Employees participate in a cost-cutting game to learn the price value of parts.
Cost-cutting isn't fun no matter how you do it, but a little gamesmanship can help. When Sundance Spas, a Chino, Calif., plastic hot-tubmaker, launched a one-year program to reduce its cost of goods sold, it began with a rousing, companywide session of "The Price is Right.'
"It taught purchasing agents in a few minutes why it's important to tell people the value of things," says CEO Ron Clark. In one instance, employees guessed that a plastic part frequently broken during manufacture cost only $2, and then discovered that its actual price was $32.40. "Just six weeks after they learned that, the production people came up with a two-piece design for the part. Now, when the piece has to be replaced, it costs us $2 rather than $32.40.'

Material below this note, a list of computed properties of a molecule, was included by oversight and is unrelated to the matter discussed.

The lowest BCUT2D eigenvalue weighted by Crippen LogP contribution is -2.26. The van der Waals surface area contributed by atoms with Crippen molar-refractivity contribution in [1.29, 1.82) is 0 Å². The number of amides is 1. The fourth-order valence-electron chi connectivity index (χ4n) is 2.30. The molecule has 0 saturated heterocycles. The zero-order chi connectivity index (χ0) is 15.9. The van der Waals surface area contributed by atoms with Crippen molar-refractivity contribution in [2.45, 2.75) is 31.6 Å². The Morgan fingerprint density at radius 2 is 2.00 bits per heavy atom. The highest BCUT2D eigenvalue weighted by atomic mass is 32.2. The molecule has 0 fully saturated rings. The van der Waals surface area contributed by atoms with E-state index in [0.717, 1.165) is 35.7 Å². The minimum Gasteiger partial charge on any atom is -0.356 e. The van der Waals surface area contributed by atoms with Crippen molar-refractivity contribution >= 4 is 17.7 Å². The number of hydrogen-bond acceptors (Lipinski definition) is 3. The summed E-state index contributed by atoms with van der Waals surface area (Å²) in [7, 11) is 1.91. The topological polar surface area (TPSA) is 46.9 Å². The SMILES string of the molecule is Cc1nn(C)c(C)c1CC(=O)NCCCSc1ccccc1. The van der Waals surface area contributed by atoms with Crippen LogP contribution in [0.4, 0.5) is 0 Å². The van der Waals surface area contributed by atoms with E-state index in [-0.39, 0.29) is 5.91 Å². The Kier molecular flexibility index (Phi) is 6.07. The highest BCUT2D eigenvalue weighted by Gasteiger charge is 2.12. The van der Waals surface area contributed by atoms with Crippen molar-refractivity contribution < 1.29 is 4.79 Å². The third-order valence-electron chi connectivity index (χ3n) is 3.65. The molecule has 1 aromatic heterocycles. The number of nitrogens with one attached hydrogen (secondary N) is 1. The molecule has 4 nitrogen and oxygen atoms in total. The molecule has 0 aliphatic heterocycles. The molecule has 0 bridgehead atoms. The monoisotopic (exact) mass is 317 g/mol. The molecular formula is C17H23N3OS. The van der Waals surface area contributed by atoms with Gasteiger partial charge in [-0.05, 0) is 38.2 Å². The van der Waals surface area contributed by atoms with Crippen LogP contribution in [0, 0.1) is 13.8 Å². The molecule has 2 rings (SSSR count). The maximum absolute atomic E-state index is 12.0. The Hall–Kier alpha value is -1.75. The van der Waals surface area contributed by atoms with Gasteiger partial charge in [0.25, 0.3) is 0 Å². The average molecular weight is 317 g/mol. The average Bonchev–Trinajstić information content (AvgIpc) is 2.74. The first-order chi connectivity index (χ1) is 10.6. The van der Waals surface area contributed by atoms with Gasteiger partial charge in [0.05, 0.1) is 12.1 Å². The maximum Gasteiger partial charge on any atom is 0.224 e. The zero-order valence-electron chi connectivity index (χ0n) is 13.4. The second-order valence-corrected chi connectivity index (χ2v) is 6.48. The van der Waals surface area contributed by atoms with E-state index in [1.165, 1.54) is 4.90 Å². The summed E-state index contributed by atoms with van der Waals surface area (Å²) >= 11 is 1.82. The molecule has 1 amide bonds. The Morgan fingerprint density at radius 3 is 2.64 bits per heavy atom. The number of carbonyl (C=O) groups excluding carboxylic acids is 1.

Almost across the board, Sundance employees were surprised by how much they'd underestimated costs, and many of them offered suggestions for savings. Says Clark: "If you've got to do some belt-tightening, I think the game is a lot more effective way to break the news than handing out a memo informing supervisors their budgets have been cut.'